During the next 60 + years, whether in the USA or the Far East, have maintained aquariums of different sizes and complexity. In fact, had as many as eight aquariums going at one time ranging from 10 to 320 gallons and collected specimens for many of them from the South China Sea to the Caribbean. And over the past 35 years have seen my writings go from general chatter written for a local aquarium society newsletter to those in major aquarium magazines. - In the 80's and the 90's, wrote for Marine Fish Monthly for almost 14 straight years, along with a couple of the decades of monthly columns and various articles in Freshwater Aquariums and Marine Aquariums (FAMA), which were incorporated into Aquarium Fish International (AFI), which sadly ceased its operations in Oct/2012. Have also written for Tropical Fish Hobbyist (TFH) for about two decades, and also Bob Fenner's Digital Magazine and for UK magazines, e.g., Marine World, Practical Fishkeeping, and Marine Habitat. Have also written a series of 5 booklets on aquarium husbandry, and also self-published a CD-ROM book, The New Wave, dedicated to aquarium microbial processes with co-author Sam Gamble. And in 2009, with coauthor Lance Ichinotsubo and TFH/Microcosm, published the extremely successful 'The Marine Fish Health & Feeding Handbook.' Add to this writing the lead article for the return of the renown Sea Scope, my first ‘fiction’ e-book titled ‘What Price Profit’ an environmental thriller, the development of a very successful website – saltcorner.com, occasional articles for i-5 Publishing (Marine Fish & Reef USA/Coral & Reef USA magazines) and in 2016 an e-book published by TFH titled ‘Marine Aquarium Filtration, Quest For Camelot,’ continue to stay quite busy.
In fact, millions of words have been written these past years and hand written mail, faxes, e-mail and phone calls have been received from all fifty states, Europe, Australia, Mexico, the Far East, Mid East, Canada, Africa, South America, and numerous Caribbean Islands. It seems like the only place I have yet to receive mail from is the Moon! I’ve also provided many question and answer sessions at our home, spoken at various aquarium societies and marine conferences and even did a TV show for a local ABC station. Presently, and for the last 35 years, we reside in the foothills surrounding Tucson, Arizona, and are just a few hours by auto from the Sea of Cortez where we vacation frequently.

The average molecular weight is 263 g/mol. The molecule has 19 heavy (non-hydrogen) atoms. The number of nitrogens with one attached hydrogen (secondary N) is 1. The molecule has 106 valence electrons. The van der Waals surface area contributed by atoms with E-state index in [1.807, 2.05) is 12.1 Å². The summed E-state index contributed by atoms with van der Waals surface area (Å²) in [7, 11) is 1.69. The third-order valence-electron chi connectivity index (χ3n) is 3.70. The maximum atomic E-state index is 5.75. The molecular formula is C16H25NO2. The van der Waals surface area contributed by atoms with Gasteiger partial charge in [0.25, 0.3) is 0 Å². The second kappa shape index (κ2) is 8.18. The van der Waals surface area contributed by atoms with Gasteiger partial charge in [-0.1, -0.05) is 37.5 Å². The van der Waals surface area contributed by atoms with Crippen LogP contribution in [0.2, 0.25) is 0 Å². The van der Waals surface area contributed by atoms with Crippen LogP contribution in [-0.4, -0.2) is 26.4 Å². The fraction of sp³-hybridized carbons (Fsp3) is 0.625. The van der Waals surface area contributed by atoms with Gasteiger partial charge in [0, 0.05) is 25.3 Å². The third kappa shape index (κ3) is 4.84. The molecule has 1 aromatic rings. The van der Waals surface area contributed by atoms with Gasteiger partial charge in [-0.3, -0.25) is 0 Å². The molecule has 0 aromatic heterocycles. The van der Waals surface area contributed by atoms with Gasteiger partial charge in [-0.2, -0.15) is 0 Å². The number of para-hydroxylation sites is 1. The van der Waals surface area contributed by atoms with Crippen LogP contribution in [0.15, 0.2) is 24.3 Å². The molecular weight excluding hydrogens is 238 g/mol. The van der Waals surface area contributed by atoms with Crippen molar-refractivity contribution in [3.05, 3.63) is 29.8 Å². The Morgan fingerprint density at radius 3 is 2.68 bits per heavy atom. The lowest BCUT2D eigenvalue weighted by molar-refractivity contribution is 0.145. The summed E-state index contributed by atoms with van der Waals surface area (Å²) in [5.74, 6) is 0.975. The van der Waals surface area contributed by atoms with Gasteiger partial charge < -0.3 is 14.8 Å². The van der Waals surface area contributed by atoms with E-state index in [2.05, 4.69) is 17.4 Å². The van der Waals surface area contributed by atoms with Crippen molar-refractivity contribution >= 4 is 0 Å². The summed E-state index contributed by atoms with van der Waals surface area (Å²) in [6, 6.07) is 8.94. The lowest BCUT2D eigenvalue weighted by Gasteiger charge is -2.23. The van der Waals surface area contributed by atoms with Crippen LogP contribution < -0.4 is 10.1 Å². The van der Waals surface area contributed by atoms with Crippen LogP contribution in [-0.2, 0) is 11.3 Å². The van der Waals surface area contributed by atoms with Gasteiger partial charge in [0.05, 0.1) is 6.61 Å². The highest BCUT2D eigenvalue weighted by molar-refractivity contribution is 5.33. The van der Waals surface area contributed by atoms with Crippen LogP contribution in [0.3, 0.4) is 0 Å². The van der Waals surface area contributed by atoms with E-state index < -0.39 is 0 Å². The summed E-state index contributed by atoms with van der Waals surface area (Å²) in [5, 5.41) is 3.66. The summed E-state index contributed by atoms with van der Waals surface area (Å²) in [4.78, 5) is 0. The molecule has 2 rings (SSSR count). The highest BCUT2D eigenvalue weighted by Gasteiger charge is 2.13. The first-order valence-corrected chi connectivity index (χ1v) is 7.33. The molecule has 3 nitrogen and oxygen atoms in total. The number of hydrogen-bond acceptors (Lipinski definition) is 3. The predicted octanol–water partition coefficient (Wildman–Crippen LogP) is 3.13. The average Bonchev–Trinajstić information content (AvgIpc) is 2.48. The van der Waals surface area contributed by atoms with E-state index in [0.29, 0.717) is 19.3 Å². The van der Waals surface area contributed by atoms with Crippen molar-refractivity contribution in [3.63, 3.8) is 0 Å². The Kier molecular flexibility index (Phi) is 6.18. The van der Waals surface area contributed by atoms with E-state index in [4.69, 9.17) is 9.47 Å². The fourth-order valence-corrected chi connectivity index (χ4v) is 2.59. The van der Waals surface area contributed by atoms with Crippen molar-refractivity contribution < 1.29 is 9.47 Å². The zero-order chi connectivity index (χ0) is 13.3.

Several years ago I retired from a subsidiary of General Motors where my position title was ‘Environmental Contract Manager.’ Should also add here I have no allegiance to, or paid affiliation with any aquarium product company. Nor have I ever been paid for the use of my name. As for our home in Tucson, Arizona, its been something like Grand Central Station, especially these past twenty years with people coming and going, with our phone always near a meltdown condition. My wife deserves many kind words for her continued patience and support.
Even though I’m not a scientist or a marine biologist, nor do I profess to completely understand the ocean’s entire and intricate ecology, my respect for its delicate existence and for those who depend upon it for their subsistence remains paramount. And because of my independence from aquarium product companies, you have, at least in my opinion, a source of information that is free of any preferential treatment and filled with years/decades of personal experience.